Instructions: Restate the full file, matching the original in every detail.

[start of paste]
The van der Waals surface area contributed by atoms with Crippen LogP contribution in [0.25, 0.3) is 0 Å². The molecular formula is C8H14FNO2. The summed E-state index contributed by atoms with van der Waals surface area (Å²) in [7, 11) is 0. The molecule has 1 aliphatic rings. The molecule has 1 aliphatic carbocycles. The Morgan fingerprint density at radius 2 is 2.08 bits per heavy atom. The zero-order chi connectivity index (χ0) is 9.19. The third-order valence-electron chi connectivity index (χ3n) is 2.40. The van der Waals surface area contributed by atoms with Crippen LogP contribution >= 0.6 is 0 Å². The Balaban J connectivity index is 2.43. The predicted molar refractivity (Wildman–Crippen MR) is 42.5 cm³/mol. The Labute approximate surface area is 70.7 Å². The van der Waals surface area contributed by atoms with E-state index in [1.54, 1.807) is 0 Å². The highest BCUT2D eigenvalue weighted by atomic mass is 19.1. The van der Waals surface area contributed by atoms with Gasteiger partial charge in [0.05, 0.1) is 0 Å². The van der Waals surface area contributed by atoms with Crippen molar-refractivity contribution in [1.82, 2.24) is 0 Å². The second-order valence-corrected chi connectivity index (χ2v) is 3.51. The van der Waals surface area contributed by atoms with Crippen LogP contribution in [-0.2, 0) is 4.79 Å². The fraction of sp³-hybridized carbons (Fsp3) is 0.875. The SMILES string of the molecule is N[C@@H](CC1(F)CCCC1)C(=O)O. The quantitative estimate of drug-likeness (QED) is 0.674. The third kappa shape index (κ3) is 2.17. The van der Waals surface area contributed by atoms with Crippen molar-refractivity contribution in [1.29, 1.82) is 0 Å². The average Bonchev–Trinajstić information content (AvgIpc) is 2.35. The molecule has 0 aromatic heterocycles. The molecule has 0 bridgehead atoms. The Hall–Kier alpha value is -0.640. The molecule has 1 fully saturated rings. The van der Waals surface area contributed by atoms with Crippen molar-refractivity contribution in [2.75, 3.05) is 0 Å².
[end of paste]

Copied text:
The van der Waals surface area contributed by atoms with Crippen LogP contribution in [0.25, 0.3) is 0 Å². The molecular formula is C8H14FNO2. The summed E-state index contributed by atoms with van der Waals surface area (Å²) in [7, 11) is 0. The molecule has 1 aliphatic rings. The molecule has 1 aliphatic carbocycles. The Morgan fingerprint density at radius 2 is 2.08 bits per heavy atom. The zero-order chi connectivity index (χ0) is 9.19. The third-order valence-electron chi connectivity index (χ3n) is 2.40. The van der Waals surface area contributed by atoms with Crippen LogP contribution >= 0.6 is 0 Å². The Balaban J connectivity index is 2.43. The predicted molar refractivity (Wildman–Crippen MR) is 42.5 cm³/mol. The Labute approximate surface area is 70.7 Å². The van der Waals surface area contributed by atoms with E-state index in [1.54, 1.807) is 0 Å². The highest BCUT2D eigenvalue weighted by atomic mass is 19.1. The van der Waals surface area contributed by atoms with Gasteiger partial charge in [0.05, 0.1) is 0 Å². The van der Waals surface area contributed by atoms with Crippen molar-refractivity contribution in [1.82, 2.24) is 0 Å². The second-order valence-corrected chi connectivity index (χ2v) is 3.51. The van der Waals surface area contributed by atoms with Crippen LogP contribution in [-0.2, 0) is 4.79 Å². The fraction of sp³-hybridized carbons (Fsp3) is 0.875. The SMILES string of the molecule is N[C@@H](CC1(F)CCCC1)C(=O)O. The quantitative estimate of drug-likeness (QED) is 0.674. The third kappa shape index (κ3) is 2.17. The van der Waals surface area contributed by atoms with Crippen molar-refractivity contribution in [1.29, 1.82) is 0 Å². The average Bonchev–Trinajstić information content (AvgIpc) is 2.35. The molecule has 0 aromatic heterocycles. The molecule has 0 bridgehead atoms. The Hall–Kier alpha value is -0.640. The molecule has 1 fully saturated rings. The van der Waals surface area contributed by atoms with Crippen molar-refractivity contribution in [2.75, 3.05) is 0 Å².